Located in the Japan Alps in Gifu Prefecture , Takayama boasts a number of quality sake breweries. Warm yourself up and stock up on souvenirs while learning about traditional sake making in this Edo period castle town.
Traditional sake barrels are called sakadaru
Takayama has produced sake for over 400 years
All the breweries are in the Sanno-machi old town area of Takayama and are easily accessible by train and a short walk.
The closest station to the breweries is JR Takayama Station. From Tokyo, catch the Tokaido-Sanyo Shinkansen toward Shin-Osaka and get off at Nagoya Station . From there, catch a bus to Takayamanohi Bus Stop by JR Takayama Station. The breweries are all a short walk east of JR Takayama Station.
Takayama was once home to more than four dozen sake breweries, but time, economic factors and natural disasters have whittled that number down to seven.
Six of these are close to one another. They are easily recognizable by the cedar ball hanging above the door and the sake barrels by the door.
Starting at Harada Sake Brewery, visitors can sample around 12 types of sake for 100 yen. You can even keep your cup as a souvenir. Of particular note is the ginkgo sake, a new type of sake that stands up alongside traditional sake.
The next street over is Funasaka. They are at the forefront of bringing an ancient tradition into the 21st century. Their delicious sake can be tasted at the bar accompanied by brewery experts or at the adjacent restaurant with local cuisine.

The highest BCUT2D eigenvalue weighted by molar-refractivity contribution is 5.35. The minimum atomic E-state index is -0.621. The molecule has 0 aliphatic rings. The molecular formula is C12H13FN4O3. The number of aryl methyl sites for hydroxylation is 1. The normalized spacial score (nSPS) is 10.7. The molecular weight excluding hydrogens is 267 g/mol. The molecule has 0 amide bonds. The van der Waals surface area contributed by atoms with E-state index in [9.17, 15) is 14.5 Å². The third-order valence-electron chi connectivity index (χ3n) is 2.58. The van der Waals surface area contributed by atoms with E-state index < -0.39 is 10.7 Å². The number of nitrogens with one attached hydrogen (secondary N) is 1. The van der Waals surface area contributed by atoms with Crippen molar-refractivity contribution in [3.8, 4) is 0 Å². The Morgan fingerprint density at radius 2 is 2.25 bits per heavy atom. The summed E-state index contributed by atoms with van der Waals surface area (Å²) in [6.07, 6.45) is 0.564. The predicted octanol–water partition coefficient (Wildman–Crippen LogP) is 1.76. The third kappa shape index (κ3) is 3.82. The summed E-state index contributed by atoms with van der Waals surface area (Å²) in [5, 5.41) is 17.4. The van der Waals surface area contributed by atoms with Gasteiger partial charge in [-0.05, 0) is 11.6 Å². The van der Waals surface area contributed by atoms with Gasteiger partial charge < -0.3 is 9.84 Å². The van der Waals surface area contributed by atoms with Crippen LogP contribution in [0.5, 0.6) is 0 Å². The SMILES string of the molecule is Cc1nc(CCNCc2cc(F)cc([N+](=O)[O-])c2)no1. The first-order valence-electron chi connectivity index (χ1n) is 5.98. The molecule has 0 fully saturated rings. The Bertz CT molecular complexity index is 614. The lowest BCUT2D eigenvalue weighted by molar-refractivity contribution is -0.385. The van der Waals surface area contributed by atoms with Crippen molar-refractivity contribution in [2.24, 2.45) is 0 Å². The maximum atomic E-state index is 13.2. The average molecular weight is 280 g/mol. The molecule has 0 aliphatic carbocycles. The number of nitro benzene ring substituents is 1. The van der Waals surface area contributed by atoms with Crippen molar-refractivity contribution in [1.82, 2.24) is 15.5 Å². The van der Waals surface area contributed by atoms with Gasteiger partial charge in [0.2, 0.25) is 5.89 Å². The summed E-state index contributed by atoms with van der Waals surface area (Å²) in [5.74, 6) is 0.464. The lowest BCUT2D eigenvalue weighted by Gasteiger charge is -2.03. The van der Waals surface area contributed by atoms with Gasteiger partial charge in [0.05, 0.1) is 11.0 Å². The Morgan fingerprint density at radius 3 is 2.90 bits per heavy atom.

Next up is Hirase, a couple of blocks to the east. This brewery has been producing sake since 1623 and is recognized by Michelin. As a result, their Kusudama sake is in high demand. Sampling at the source will cost you only a fifth of the price here that it will in restaurants around the world.
Back to the northwest is Kawashiri. Their unique approach is to store their product for years to prolong the fermentation process. This brewery's sake is never exported, and can only be bought in Takayama—a must for connoisseurs looking for a peak experience.
A few steps to the north sits Niki. Their building is such an authentic re-creation of a 17th-century brewery that it has been used for filming period dramas. Their specialty is ginjo sake made with superior rice.
The final brewery in Takayama's Sanno-michi area is Hirata Sake Brewery, home of the sweet suiou. This brewery has an interesting museum outlining the process, with ingredients and equipment used in sake manufacturing.